note the correction at the bottom. If Apple truly has reduced the price on the 320kbps AAC files to
99 cents, that's a good sign. I can see a world where the 128kbps AAC and MP3 files, with or without
DRM, will be essentially free (with the pain of hearing or watching an advertisement to get it) and
the CD-resolution or higher files will cost something around $1 per song. That seems to be a
reasonable market price, based on the heyday of CD sales (ie before the price-fixing, which is one
of the factors that started the decline) -- back then, CD's street price was $10-12 per album. I
also think part of the price for a CD-resolution download album should be a printable booklet file.
On the discouraging side, there was an article in the Economist last week, I think linked from this
list, that talked about how the new "strategy" among the lumbering giants is to give away low-grade
lossy songs as part of cellphone subscriptions, but no mention of reasonably-priced,
widely-available CD-quality and better downloads.
Has anyone had any luck with MusicGiants? I tried to use it once and could not get it to work --
wouldn't let me pay nor let me download files. This was maybe 6 months ago.
-- Tom Fine
----- Original Message -----
From: "Joel Bresler" <[log in to unmask]>
To: <[log in to unmask]>
Sent: Tuesday, January 29, 2008 12:15 AM
Subject: Re: [ARSCLIST] The "dumbing down" of Downloaded Recordings
> "With the hundreds of articles I have been reading on the changes in media
> distribution (literally hundreds and is this a REALLY big surprise??) I have
> not read one - not one - that makes any mention of the fact that the quality
> of the recordings being distributed by download are significantly compressed
> and poorer then those distributed on media."
> Here's one such article, by the way. It ran Monday in the Boston Globe.
> Someone cares!
> More music dealers offering downloads with sound quality that rivals a CD's
> By Hiawatha Bray
> Globe Staff / January 28, 2008
> Internet music retailers offer millions of tunes, in every genre from opera
> to hip-hop to Palestinian folk songs. But it's still hard to find online
> music that sounds good on a $10,000 stereo system.
> Online music sellers like Apple Inc. and Amazon.com use digital compression
> technologies to shrink the sizes of music files, making them easier to store
> and download. But compression also hollows out the music, eliminating many
> of the sonic subtleties cherished by hardcore audiophiles. That's why many
> finicky music lovers won't sully their ears with today's downloadable tunes
> and are clamoring for something better.
> Joel Bresler
> 250 E. Emerson Rd.
> Lexington, MA 02420
> 781-862-4104 (Telephone & FAX)
> [log in to unmask]
> IN CASE OF VERIZON EMAIL PROBLEMS, PLEASE USE MY BACK-UP EMAIL:
> -----Original Message-----
> From: Association for Recorded Sound Discussion List
> [mailto:[log in to unmask]] On Behalf Of Jim Lindner
> Sent: Friday, January 25, 2008 8:54 AM
> To: [log in to unmask]
> Subject: [ARSCLIST] The "dumbing down" of Downloaded Recordings
> Is it just me who wonders about this? With the hundreds of articles I
> have been reading on the changes in media distribution (literally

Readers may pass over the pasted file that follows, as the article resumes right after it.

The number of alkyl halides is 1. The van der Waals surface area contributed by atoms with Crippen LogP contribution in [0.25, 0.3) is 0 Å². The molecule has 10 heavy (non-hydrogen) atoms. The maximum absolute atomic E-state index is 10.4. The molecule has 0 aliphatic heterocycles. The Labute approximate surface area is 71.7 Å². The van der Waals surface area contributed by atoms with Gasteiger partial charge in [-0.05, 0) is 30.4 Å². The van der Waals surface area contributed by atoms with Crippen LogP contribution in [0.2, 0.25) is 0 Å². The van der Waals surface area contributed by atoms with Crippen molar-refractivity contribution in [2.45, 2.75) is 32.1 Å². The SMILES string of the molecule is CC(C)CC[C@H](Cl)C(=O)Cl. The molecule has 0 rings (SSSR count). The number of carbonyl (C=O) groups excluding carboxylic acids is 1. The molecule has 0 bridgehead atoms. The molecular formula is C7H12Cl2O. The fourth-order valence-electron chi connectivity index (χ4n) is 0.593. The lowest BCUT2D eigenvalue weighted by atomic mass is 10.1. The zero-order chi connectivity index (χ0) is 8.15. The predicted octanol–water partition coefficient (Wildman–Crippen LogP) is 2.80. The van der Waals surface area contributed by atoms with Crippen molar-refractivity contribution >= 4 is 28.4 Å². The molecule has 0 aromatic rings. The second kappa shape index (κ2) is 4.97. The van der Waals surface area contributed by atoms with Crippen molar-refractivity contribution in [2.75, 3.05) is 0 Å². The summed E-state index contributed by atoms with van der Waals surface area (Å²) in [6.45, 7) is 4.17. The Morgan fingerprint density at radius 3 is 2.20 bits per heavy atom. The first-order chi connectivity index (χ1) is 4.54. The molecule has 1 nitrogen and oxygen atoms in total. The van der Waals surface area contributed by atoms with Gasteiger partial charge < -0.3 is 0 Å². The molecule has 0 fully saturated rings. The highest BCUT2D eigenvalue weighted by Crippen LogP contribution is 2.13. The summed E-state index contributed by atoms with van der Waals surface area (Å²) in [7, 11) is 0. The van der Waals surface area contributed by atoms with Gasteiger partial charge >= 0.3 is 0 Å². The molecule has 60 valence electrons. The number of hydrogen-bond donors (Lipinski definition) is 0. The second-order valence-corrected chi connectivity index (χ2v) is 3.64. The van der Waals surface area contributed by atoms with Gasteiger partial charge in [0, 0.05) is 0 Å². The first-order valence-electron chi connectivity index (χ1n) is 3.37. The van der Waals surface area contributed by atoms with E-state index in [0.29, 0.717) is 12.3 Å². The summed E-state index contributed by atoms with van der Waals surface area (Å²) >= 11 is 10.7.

> hundreds and is this a REALLY big surprise??) I have not read one -
> not one - that makes any mention of the fact that the quality of the
> recordings being distributed by download are significantly compressed
> and poorer then those distributed on media. Of course it does not
> have to be this way - there is no reason why .wav files could not be
> being downloaded instead of AAC or MP3 - but no one seems to care -
> at all.
> I figure that if anywhere - the members on this list should care. I
> don't get it - why aren't people complaining? Has our benchmark for
> quality become Apple Ipod earbuds? Tell me it isn't so. While people
> are spending untold thousands on Krell's and esoteric speakers what
> we are witnessing here is a recording media and quality implosion and
> I for one am concerned that getting a recording that is of the former
> relatively high (ok we can debate that but this is not the real
> point) quality of recordings on CD will become an impossibility in
> the not too distant future. How come there aren't a bunch of
> audiophiles - or professionals - or both - speaking up and saying to
> the downloading public and to the distributors - hey wait a minute -
> if I am paying the same prices for downloading as I am for physical
> media - the least you can do is give me the same quality.
> All I hear is - silence. To me this is a HUGE threat - even short
> term - to what you are going to be able to listen to, and the quality
> of what you will be able to listen to.
> So, members of ARSC - I ask you - to discuss this - and - OK I will
> say it - as an organization - take an actual position on this subject
> - let the world know that this is a BIG issue. That is right - I am
> actually advocating for standing up and talking out loud - not to our
> group but to the rest of the planet. If we are not going to take a
> stand on this - what will we take a stand on? Get some manufacturers
> behind you - you know the Krell and "monster cable" kind of folk that
> have lots of marketing smarts - because there really isn't any point
> in spending thousands of dollars on esoteric gear when the quality of
> the recordings will not let you hear it anyhow. They have allot to
> lose also. What we are talking about here is the dumbing down - the
> AAC'ing of all distributed music and I for one think this is an
> issue. Does anyone agree?
> Jim Lindner
> Email: [log in to unmask]
> Media Matters LLC.
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